There are superficial similarities between our Christmas tree and the tree of Isaiah or Jeremiah. The Christmas tree is, at best, a symbol. It is not something we worship as a god. Is it something we can do without? It certainly is. But is an idol, a profane thing that we worship, in which we place our trust? I think not.

I can accept the fact that some may refrain from using a Christmas tree out of conscience, but this is not a matter that should be debated, or over which we should divide (see Romans 14:1--15:12).
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« Reply #4 on: December 11, 2006, 04:31:26 PM »

Wow! tough crowd! Shocked

I have a Christmas Tree in my home with an angel on top. I have a small nativity scene with angels which sing.

We've got liberty to celebrate the season as we see fit folks as long as it's done to glorify God.
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« Reply #5 on: December 11, 2006, 04:58:58 PM »

The origin of the Christmas Tree is actually older than most people think. It was originally decorated in the Church of Hagia Sophia. The Ornaments were the Icons of the Ancestors of Christ. It was the Tree of Jesse. The Icon of the Theotokos on the Iconostasis of the Patriarchal Church of St. George in Constantinople is the Tree of Jesse http://www.patriarchate.org/images/img_ec-pat_110.jpg

Here is an early 17th century Jesse Tree from Greece:http://www.culture.gr/2/21/218/218ab/00/l2-121.jpg

And just to show it wasn't confined to the East, here is an early 14th century Jesse Tree from the Queen Mary Psalter in England: http://www.imagesonline.bl.uk/britishlibrary-store/Components/269/26954_2.jpg
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« Reply #6 on: December 11, 2006, 05:18:50 PM »

The origin of the Christmas Tree is actually older than most people think. It was originally decorated in the Church of Hagia Sophia.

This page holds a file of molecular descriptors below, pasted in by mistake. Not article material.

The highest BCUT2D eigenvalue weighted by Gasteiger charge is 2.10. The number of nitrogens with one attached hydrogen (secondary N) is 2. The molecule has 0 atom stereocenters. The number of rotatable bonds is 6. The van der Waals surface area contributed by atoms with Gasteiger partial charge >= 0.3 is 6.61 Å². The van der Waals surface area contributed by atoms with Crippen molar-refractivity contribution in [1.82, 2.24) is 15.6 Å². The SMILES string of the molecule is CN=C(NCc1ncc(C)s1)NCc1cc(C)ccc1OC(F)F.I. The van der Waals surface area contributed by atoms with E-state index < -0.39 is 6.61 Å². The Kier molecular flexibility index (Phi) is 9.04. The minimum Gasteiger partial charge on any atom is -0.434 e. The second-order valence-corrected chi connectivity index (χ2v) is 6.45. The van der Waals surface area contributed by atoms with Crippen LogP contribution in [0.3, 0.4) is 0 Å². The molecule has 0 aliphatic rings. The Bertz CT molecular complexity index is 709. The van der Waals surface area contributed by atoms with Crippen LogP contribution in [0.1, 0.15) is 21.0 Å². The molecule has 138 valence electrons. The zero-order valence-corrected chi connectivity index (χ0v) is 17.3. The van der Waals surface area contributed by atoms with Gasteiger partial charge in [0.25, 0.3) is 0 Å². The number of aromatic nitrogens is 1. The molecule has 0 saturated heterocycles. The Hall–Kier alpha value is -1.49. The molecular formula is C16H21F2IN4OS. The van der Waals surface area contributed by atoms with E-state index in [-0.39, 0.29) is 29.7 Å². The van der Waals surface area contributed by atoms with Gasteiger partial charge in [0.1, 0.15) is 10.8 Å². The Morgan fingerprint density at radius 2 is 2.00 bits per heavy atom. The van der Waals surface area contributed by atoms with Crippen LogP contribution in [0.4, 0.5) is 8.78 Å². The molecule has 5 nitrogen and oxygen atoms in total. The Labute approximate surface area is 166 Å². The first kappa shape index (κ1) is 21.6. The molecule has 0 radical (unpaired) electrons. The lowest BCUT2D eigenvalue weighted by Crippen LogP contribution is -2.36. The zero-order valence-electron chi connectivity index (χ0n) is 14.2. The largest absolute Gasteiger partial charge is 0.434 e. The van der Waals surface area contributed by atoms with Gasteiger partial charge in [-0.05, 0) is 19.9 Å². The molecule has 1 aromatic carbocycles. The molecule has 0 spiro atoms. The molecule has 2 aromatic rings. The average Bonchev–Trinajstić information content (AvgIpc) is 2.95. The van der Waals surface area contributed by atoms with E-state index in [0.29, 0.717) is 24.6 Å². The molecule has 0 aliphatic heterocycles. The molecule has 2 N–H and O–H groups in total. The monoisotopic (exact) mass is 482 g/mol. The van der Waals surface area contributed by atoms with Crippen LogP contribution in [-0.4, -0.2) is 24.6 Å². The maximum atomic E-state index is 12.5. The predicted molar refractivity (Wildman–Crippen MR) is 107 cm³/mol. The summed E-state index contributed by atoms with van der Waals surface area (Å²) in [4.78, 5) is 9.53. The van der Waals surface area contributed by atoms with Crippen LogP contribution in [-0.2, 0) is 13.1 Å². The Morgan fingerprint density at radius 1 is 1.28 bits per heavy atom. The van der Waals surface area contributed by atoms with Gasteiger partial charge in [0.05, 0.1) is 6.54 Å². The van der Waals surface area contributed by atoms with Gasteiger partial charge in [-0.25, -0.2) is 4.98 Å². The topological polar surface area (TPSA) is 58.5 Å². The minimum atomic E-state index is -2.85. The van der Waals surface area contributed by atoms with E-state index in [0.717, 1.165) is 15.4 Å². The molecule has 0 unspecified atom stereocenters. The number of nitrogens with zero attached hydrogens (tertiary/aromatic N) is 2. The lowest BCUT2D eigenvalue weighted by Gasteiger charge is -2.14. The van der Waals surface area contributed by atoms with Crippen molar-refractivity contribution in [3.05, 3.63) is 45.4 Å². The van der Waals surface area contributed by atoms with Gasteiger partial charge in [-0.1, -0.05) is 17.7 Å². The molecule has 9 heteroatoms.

The Jesse Tree -- especially the Byzantine practice of decorating it on Christmas -- certainly has some similarities with the modern Christmas tree, but I don't think there's really any direct historical, causal or even symbolical relationship between the two. The provenance is different and the meaning is different. The only real similarity is that they are both decorated trees and both displayed at Christmas time.

That said, I think it would be nice if we Orthodox decorated Jesse Trees.

On that note here’s a (badly) translated piece on the Jesse Tree that tries to argue that it is the original Christmas Tree. I post it because it contains some more info:

CHRISTMAS TRADITIONS
By Very Rev. Alexander Kile, Archimandrite

THE CHRISTMAS TREE

      The Christmas tree comes to us from the Gospel from the family tree of Jesus Christ, which is read the Sunday before Christmas in the Orthodox Churches.  During Byzantine times as the manuscripts testify, Christmas trees were placed in the churches in state of the ornaments they had the prophets icons. On the bottom of the tree the icon of Prophet Jesse on the top a star and in the middle of it the icon of Christ blessing with His two hands.